Oshodi. Lagos, Nigeria.
Ash content: Empty porcelain was cleaned and ignited in a furnace at a temperature of 525
C for 40 minutes. It was then cooled in a desiccator and weighed. After weighing, 3g of the
raw sample was put in the porcelain, placed in the oven and gradually heated to 525 0C and
left in the furnace for complete carbonization. It was thereafter cooled in a desiccator and
weighed. The ash content was calculated as:
Where A = weight of ash in the porcelain after carbonization, g
B = initial weight of sample, g = 3g
1. Lignin –The acid insoluble lignin was determined using TAPPI standard methods
T 222 om-02 [12]
2. 1% NaOH solubility:
3. About 1 gram of accurately weighed sample was placed in 100ml flask and 1%
NaoH solution, based on the moisture content of the sample, was added .The flask
was placed in a boiling water bath with intermittent shaking for 1hour.Thereafter,
the sample was filtered by suction on a tarred frithed- glass crucible, washed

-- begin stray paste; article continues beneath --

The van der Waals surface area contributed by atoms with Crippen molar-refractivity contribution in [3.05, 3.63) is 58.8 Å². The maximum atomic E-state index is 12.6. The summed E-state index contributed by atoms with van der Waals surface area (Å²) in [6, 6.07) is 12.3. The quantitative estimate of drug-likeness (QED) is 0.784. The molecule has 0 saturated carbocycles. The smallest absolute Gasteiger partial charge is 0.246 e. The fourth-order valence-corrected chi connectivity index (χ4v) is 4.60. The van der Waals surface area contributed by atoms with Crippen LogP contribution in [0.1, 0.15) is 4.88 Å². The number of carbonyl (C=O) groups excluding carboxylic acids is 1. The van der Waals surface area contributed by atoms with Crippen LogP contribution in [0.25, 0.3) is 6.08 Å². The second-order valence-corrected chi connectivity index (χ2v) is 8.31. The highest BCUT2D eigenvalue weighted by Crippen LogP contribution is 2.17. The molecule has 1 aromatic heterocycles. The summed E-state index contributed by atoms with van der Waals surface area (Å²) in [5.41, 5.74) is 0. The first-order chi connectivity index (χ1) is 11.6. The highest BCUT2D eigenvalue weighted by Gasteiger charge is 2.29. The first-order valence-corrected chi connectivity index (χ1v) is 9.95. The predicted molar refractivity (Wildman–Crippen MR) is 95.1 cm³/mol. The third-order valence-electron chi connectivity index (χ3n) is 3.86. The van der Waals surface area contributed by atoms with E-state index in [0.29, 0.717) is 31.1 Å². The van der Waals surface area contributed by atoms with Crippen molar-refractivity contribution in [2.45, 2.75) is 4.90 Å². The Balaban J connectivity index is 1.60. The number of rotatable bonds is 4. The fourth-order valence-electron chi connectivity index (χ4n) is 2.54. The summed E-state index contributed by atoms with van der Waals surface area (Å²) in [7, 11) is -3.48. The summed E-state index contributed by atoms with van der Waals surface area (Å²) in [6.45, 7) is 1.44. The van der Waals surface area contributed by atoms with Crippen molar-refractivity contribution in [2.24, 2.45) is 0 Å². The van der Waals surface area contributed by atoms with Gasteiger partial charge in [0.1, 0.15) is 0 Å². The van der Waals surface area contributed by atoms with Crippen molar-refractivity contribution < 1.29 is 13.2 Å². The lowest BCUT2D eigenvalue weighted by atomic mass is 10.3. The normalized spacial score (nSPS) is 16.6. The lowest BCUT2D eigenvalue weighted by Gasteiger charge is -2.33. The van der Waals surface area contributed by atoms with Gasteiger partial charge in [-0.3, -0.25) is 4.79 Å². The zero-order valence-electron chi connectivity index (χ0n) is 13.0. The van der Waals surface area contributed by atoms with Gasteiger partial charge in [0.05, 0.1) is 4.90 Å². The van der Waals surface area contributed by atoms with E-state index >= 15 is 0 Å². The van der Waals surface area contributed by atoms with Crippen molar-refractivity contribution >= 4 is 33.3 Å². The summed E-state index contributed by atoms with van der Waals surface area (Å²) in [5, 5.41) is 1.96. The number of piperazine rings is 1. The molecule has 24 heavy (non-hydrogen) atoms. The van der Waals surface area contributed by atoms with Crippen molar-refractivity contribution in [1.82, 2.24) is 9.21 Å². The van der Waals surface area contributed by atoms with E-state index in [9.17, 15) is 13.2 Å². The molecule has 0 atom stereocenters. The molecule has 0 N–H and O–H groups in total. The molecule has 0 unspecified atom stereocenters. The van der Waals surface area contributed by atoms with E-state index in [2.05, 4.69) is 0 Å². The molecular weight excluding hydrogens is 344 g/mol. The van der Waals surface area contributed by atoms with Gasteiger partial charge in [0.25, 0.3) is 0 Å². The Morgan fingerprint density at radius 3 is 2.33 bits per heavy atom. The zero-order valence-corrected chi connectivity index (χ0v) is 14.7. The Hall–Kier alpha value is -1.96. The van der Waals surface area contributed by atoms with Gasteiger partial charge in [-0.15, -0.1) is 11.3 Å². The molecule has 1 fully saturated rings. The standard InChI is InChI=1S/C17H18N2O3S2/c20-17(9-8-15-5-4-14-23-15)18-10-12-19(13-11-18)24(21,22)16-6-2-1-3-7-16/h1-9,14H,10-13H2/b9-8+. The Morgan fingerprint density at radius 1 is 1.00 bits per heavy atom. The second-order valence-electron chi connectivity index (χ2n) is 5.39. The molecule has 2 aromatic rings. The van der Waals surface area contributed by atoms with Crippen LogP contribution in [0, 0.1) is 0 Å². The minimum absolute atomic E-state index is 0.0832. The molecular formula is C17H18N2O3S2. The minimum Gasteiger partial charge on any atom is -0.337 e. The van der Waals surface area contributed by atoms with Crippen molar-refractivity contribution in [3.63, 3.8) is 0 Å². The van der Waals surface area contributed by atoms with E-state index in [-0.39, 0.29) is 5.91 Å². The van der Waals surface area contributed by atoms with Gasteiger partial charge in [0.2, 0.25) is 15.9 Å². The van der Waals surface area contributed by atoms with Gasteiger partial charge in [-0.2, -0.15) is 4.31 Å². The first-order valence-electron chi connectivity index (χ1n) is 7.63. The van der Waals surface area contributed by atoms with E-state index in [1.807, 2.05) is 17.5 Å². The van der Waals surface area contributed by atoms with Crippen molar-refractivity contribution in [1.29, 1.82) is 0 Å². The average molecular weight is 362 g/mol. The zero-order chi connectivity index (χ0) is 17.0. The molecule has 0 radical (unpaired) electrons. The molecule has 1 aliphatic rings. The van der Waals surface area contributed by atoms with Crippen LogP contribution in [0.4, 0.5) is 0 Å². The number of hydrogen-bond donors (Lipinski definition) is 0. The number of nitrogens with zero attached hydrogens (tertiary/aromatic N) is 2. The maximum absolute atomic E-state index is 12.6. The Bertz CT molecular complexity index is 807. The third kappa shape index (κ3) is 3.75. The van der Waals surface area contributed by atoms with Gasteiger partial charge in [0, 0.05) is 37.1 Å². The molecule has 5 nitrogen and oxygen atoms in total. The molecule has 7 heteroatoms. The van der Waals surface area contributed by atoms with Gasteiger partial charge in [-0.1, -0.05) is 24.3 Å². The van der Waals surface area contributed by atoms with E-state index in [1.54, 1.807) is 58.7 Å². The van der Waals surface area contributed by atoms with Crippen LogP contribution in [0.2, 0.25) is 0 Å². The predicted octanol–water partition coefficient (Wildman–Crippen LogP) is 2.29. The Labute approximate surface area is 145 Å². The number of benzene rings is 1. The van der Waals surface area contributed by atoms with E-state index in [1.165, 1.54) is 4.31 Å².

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Comparative Evaluation of The Effect of Chemical Composition of Waste Okra Stalk And Rice
Husk On Pulp Yield
thoroughly with hot water and the crucible and contents were dried at 105°C for 10
minutes, cooled and weighed.
Where A = intial weight of sample, g
B = final sample weight, g
1. Hot water solubility and cold-water solubility were determined using the TAPPI
Standard Method, T207 cm-99 [13]
2. Silica/Silicate: 100 ml of concentrated HNO3 was added to 10 g of sample in a
beaker and warmed until a viscous solution resulted. The solution was the
evaporated to about 40 ml, cooled and 20 ml of concentrated H2SO4 was then
added. This was heated until white fumes of SO3 evolved. 20 ml of concentrated
HNO3 was quickly added. It was cooled and 20 ml of concentrated H2SO4 was readded and heated again to emit more white fumes until no fumes were evolved
again. The solution was then cooled to room temperature and 250 ml of distilled